Our finest hour is almost upon us and it is time we stopped navel-gazing and looked ahead with confidence and a sense of purpose.
Yet even at this joyous moment some in our community are agitated by the swearing in of provisional legislature members at 1.30am on July 1.
Some are concerned by the snub by Britain and the United States, whose representatives have announced boycotts of their induction. Yet others are deeply worried by the 'legal vacuum' between the termination of colonial laws and the enactment of SAR ones.
The fluttering of last-minute nerves is perfectly understandable and comparable to the last-minute pre-nuptial fretting just before the groom and bride head for the altar.
This is especially so, considering Hong Kong's marriage to the mainland will be watched by a global audience, after round-the-clock coverage by 8,000 journalists.
My advice is that we get a grip on ourselves rather than be swept up by euphoria or panicked by stage fright.
The issues dogging us now - the provisional legislature, the laws it is to enact and the foreign reaction, plus the posting of armed Chinese soldiers here before the British exit - are transitory.
Not long from now, most of us will not even recall the details of the bustling days leading up to the transfer of sovereignty.
But we will never forget the raising of the SAR flag to signal the end of an era that has lasted 150 years.
Some day when we talk to our grandchildren about this epic change we will not dwell on who said and did what to whom in the prelude to the grand finale, but we will expound on the historic significance the event had for us, China, and the world.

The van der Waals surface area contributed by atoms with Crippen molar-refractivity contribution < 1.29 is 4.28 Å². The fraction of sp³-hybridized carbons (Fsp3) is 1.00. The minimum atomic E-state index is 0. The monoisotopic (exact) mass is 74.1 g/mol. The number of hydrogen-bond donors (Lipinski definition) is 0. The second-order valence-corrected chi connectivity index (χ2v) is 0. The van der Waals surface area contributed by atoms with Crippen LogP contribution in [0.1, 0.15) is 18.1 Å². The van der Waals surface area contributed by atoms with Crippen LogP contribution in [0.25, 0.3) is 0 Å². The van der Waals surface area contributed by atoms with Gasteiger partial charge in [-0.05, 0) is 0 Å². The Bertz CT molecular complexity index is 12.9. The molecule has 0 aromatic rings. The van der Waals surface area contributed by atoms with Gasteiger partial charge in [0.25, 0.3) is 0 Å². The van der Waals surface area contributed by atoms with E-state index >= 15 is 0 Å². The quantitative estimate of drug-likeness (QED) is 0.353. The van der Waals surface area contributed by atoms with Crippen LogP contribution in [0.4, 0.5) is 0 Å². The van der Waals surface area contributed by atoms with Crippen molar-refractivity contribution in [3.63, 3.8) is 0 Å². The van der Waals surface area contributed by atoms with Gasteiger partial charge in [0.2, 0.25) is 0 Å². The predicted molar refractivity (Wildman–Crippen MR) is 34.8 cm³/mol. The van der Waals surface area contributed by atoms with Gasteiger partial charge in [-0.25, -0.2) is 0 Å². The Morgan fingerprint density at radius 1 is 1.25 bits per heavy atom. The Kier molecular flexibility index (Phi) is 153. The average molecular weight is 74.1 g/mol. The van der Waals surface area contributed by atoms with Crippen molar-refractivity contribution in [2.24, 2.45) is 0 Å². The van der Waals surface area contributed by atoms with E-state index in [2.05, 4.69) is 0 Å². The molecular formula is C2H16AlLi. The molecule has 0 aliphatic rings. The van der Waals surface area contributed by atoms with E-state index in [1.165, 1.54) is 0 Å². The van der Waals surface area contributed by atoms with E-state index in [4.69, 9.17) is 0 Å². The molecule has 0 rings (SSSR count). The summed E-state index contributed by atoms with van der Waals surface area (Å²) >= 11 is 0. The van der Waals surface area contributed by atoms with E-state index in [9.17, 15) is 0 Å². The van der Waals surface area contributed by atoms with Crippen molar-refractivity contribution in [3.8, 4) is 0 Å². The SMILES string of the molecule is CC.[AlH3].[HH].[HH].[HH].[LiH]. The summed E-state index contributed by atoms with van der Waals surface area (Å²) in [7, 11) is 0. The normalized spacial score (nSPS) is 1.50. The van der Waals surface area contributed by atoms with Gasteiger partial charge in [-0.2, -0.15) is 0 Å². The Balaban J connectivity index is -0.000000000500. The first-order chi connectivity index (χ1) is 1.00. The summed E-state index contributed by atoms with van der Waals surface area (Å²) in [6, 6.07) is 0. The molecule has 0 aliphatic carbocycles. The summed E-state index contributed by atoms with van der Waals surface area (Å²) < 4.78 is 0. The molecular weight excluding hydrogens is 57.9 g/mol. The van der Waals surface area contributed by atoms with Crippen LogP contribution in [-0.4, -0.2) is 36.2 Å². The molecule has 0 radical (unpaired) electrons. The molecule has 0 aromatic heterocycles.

Memory often heals and, being selective, can separate the important from the trivial.
Rather than point fingers and wag tongues, we should rejoice together as a family.
Even the demonstrations scheduled for the night of June 30 to 'mourn' the change of sovereignty should be seen as a celebration - of our freedoms and of the right to dissent in Hong Kong.
We must not focus on the niggling matters but on the major ones, such as how to maintain a prosperous, law-abiding, tolerant, cosmopolitan and dynamic society for ourselves and our descendants.
We should also keep in the forefront of our minds how to achieve this society in honour of our ancestors, to whom we would do well to dedicate the transition.
Only through success can we erase the humiliation suffered by our forebears, fulfil our obligations to posterity, and do justice to our potential which, under colonial rule, was never truly tested to the utmost.
We must include in our celebrations the expatriates among us, for they will stay to join us in building a better Hong Kong.
We, as the majority, must be magnanimous and ensure equal opportunities and dignity for all.
After the ceremony we still have 50 or more years to shape a Hong Kong to our liking.
There is no need to rush. Even those who think poorly of us have their value as we turn their negativity into a challenge and an inspiration.
As usual, we will turn adversity to advantage and make our mark on China's renaissance, speeding it along with the return of our homeland to the nation and utilising the global technological revolution.
These happy occurrences will lead to the further opening up of China - economically, politically and culturally - and help our great country integrate even more fully into the modern world community as a most influential member for the first time.
With such an important mission before us, we in Hong Kong should not feel sombre or squeamish but proud and privileged.